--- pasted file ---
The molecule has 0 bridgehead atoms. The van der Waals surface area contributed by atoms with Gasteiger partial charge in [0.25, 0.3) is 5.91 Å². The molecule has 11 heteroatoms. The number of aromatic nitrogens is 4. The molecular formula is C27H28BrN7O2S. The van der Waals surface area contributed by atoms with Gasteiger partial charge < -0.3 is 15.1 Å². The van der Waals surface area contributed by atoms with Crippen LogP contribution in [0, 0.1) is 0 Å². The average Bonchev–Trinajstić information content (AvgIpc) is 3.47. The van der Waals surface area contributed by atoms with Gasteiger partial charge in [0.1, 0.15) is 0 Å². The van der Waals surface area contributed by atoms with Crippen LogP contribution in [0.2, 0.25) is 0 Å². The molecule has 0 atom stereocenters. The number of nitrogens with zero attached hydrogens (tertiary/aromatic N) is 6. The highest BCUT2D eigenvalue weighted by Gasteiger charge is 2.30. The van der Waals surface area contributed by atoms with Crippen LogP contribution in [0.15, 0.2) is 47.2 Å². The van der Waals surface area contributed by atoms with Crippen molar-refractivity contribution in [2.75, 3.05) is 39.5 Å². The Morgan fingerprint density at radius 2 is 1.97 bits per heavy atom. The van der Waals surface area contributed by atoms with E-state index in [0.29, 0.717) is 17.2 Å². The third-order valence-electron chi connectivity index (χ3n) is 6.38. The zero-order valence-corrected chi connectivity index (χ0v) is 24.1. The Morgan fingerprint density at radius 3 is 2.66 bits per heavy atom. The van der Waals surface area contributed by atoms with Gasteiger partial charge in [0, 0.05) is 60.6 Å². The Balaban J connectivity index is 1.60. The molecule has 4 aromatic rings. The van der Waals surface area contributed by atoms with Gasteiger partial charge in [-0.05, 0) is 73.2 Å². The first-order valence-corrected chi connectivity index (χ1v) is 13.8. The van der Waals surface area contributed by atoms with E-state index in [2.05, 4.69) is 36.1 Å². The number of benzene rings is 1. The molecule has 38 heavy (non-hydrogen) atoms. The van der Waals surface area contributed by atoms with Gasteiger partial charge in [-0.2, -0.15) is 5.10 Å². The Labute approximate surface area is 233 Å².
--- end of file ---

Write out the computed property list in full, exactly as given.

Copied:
The molecule has 0 bridgehead atoms. The van der Waals surface area contributed by atoms with Gasteiger partial charge in [0.25, 0.3) is 5.91 Å². The molecule has 11 heteroatoms. The number of aromatic nitrogens is 4. The molecular formula is C27H28BrN7O2S. The van der Waals surface area contributed by atoms with Gasteiger partial charge < -0.3 is 15.1 Å². The van der Waals surface area contributed by atoms with Crippen LogP contribution in [0, 0.1) is 0 Å². The average Bonchev–Trinajstić information content (AvgIpc) is 3.47. The van der Waals surface area contributed by atoms with Gasteiger partial charge in [0.1, 0.15) is 0 Å². The van der Waals surface area contributed by atoms with Crippen LogP contribution in [0.2, 0.25) is 0 Å². The molecule has 0 atom stereocenters. The number of nitrogens with zero attached hydrogens (tertiary/aromatic N) is 6. The highest BCUT2D eigenvalue weighted by Gasteiger charge is 2.30. The van der Waals surface area contributed by atoms with Crippen LogP contribution in [0.15, 0.2) is 47.2 Å². The van der Waals surface area contributed by atoms with Crippen molar-refractivity contribution in [2.75, 3.05) is 39.5 Å². The Morgan fingerprint density at radius 2 is 1.97 bits per heavy atom. The van der Waals surface area contributed by atoms with E-state index in [0.29, 0.717) is 17.2 Å². The third-order valence-electron chi connectivity index (χ3n) is 6.38. The zero-order valence-corrected chi connectivity index (χ0v) is 24.1. The Morgan fingerprint density at radius 3 is 2.66 bits per heavy atom. The van der Waals surface area contributed by atoms with Gasteiger partial charge in [0, 0.05) is 60.6 Å². The Balaban J connectivity index is 1.60. The molecule has 4 aromatic rings. The van der Waals surface area contributed by atoms with Gasteiger partial charge in [-0.05, 0) is 73.2 Å². The first-order valence-corrected chi connectivity index (χ1v) is 13.8. The van der Waals surface area contributed by atoms with E-state index in [2.05, 4.69) is 36.1 Å². The number of benzene rings is 1. The molecule has 38 heavy (non-hydrogen) atoms. The van der Waals surface area contributed by atoms with Gasteiger partial charge in [-0.2, -0.15) is 5.10 Å². The Labute approximate surface area is 233 Å².